We’ve all seen the many, many posts, articles, tweets, and rants about Google’s Panda and Penguin updates. It’s true that the basic intention of these updates (according to Google) was – and is – to improve the quality of the content that seems to proliferate exponentially on the Internet, thereby also improving the websites that host it, thereby improving search results.
It seems to be working out that way, for the most part. But what I find interesting is that I’ve seen a ripple effect from Panda and Penguin extend into the website brokerage industry, and it’s been both a blessing and a curse.
Ranking is More Difficult – And so are Website Sales
Late last year, while at Rhodium Weekend, I spoke with a few other website brokers about what we’ve all been seeing in terms of volume. We all pretty much agreed that finding quality businesses to sell seems to be a bit harder this year than it was last year, or the year before.
But I’ve also noticed that although the quantity has dropped somewhat, the quality of sites coming up for sale has actually increased.
One reason for this may be that Google is effectively taking out low-quality sites. (Obvious statement of the year award, here I come!) The thing is, we often think about this in terms of Google trying to increase the quality of their SERPs, and what that means for how we position our websites.
It’s a bit of a tricky proposition, but what it could also mean is that while Panda and Penguin can be seen, in some instances, as destructive updates, Google could actually be making our businesses more valuable.
Short-Term Drops Lead to Long-Term Gains
When a market overvaluation is discovered, a subsequent result may be a stock market correction. The market declines 10 to 20 percent, people lose money, and then the market slowly rights itself, regaining what was lost, and then some.
A similar phenomena takes place quite often when a new Google algorithm update is announced. Some sites may drop a few spots in the SERPs, while others nearly drop off altogether. As time passes, and both the intentions and the true effects of the update come to light, the SERPs adjust, and many sites regain at least a bit of their footing.
I’ve seen the same thing happening with online businesses in the wake of Panda and Penguin.
The short-term effect of these updates has been to actually reduce the value of some businesses as buyers see online business as being risky (read: subject to the whims of Google). But upon closer inspection, I find that what Google has effectively eliminated from their SERPs are the “websites that make a quick buck” as opposed to the “online businesses.” A main difference is, online businesses typically have profiles that lend themselves to more stability, which is a positive feature for buyers.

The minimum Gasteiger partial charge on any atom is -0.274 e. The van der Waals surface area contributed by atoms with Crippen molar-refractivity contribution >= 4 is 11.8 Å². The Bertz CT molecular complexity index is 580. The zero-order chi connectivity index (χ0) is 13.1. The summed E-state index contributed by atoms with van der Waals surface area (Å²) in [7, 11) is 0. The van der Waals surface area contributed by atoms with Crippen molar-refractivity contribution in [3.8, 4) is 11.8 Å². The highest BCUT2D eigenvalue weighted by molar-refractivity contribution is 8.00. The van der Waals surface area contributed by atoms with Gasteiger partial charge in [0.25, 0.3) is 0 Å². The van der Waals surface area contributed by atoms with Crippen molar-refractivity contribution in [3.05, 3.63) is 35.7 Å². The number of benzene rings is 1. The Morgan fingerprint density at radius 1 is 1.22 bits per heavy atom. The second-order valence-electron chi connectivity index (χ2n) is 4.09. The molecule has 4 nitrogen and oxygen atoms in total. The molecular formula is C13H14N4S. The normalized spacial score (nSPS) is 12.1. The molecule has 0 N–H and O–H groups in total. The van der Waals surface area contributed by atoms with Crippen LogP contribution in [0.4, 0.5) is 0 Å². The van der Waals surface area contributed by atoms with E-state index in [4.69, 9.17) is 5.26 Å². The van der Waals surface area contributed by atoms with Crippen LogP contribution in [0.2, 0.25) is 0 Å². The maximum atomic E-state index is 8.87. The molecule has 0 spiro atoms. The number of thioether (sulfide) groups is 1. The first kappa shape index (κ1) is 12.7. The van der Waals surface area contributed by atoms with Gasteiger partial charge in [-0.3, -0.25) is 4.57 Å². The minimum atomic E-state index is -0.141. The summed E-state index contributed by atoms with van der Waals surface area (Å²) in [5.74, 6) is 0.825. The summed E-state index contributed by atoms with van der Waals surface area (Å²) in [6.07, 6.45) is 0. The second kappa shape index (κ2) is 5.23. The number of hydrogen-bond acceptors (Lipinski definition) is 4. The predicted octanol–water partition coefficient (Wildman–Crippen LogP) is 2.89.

Good Ol’ Supply and Demand
By eliminating thin content sites, Google has effectively reduced the supply of sites for sale. This, in turn, will put upward pressure on the higher-quality sites. Couple that with the fact that these updates are forcing website owners to turn their money-making websites into something that looks more like a business with a lower-risk profile, and the possible results are higher valuations. There’s no denying these updates hurt a lot of people, some of whom were collateral damage or simply following bad advice (that also just happened to be the wisdom of the day). But if you survived these updates, congratulations! Your site is now more valuable.
The Downside in Both SERPs and Sales
It’s true that a lot of the people who experienced negative effects of Panda and Penguin were cutting corners. But some of those people never knew those corners were being cut. They were just following the path of the original corner cutters – very loud SEO “experts” who preached some of these tactics, or if they didn’t preach them, they at least practiced them (which is more damning). I definitely think there is a need to be sympathetic to those who were victims of their own ignorance.
In addition, I’m not a fan of the total brand bias Google now seems to have. I think it makes it so difficult for a small startup to get traction without a huge budget. And while this can be good to keep the low-quality businesses and sites out, it’s also sad, as I’m sure many projects simply don’t make it because they have trouble gaining that initial traction against their larger, better-funded competitors.
Not only do those sites have more trouble ranking and competing, they have more trouble building their value to be sold later on, whether that’s an initial goal or not.
High Quality Can Mean a Higher Price
Google will continue to evolve and update its algorithms, and we’ll all just have to roll with the punches. But it’s possible to try to head off any issues by ensuring your site’s content is of high quality, and that your link building efforts are following best practices. Ride out the updates, stay competitive, and you may find yourself able to demand a higher price for your business.